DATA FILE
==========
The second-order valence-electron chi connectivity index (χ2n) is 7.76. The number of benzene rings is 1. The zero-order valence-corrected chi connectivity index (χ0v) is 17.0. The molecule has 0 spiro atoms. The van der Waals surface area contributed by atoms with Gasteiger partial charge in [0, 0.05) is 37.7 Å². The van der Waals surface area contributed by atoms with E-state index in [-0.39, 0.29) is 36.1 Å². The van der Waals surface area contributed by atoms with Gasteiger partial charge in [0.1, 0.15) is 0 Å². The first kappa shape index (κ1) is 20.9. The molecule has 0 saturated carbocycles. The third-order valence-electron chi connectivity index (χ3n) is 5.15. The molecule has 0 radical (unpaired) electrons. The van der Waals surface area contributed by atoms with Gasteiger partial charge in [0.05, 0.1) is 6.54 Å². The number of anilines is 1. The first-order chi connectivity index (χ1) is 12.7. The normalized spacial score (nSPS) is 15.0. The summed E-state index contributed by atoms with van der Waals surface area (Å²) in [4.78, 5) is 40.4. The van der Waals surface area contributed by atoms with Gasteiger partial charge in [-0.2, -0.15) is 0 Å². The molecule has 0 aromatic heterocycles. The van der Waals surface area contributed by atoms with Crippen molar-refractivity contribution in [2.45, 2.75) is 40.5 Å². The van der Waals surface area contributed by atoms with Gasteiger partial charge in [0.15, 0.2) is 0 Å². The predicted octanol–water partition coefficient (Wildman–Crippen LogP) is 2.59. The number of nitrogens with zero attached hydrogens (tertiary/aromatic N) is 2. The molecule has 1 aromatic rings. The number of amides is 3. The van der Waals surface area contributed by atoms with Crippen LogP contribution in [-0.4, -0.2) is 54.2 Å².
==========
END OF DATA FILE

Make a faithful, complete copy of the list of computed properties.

The second-order valence-electron chi connectivity index (χ2n) is 7.76. The number of benzene rings is 1. The zero-order valence-corrected chi connectivity index (χ0v) is 17.0. The molecule has 0 spiro atoms. The van der Waals surface area contributed by atoms with Gasteiger partial charge in [0, 0.05) is 37.7 Å². The van der Waals surface area contributed by atoms with E-state index in [-0.39, 0.29) is 36.1 Å². The van der Waals surface area contributed by atoms with Gasteiger partial charge in [0.1, 0.15) is 0 Å². The first kappa shape index (κ1) is 20.9. The molecule has 0 saturated carbocycles. The third-order valence-electron chi connectivity index (χ3n) is 5.15. The molecule has 0 radical (unpaired) electrons. The van der Waals surface area contributed by atoms with Gasteiger partial charge in [0.05, 0.1) is 6.54 Å². The number of anilines is 1. The first-order chi connectivity index (χ1) is 12.7. The normalized spacial score (nSPS) is 15.0. The summed E-state index contributed by atoms with van der Waals surface area (Å²) in [4.78, 5) is 40.4. The van der Waals surface area contributed by atoms with Gasteiger partial charge in [-0.2, -0.15) is 0 Å². The molecule has 0 aromatic heterocycles. The van der Waals surface area contributed by atoms with Crippen molar-refractivity contribution in [2.45, 2.75) is 40.5 Å². The van der Waals surface area contributed by atoms with Gasteiger partial charge in [0.15, 0.2) is 0 Å². The predicted octanol–water partition coefficient (Wildman–Crippen LogP) is 2.59. The number of nitrogens with zero attached hydrogens (tertiary/aromatic N) is 2. The molecule has 1 aromatic rings. The number of amides is 3. The van der Waals surface area contributed by atoms with Crippen LogP contribution in [-0.4, -0.2) is 54.2 Å².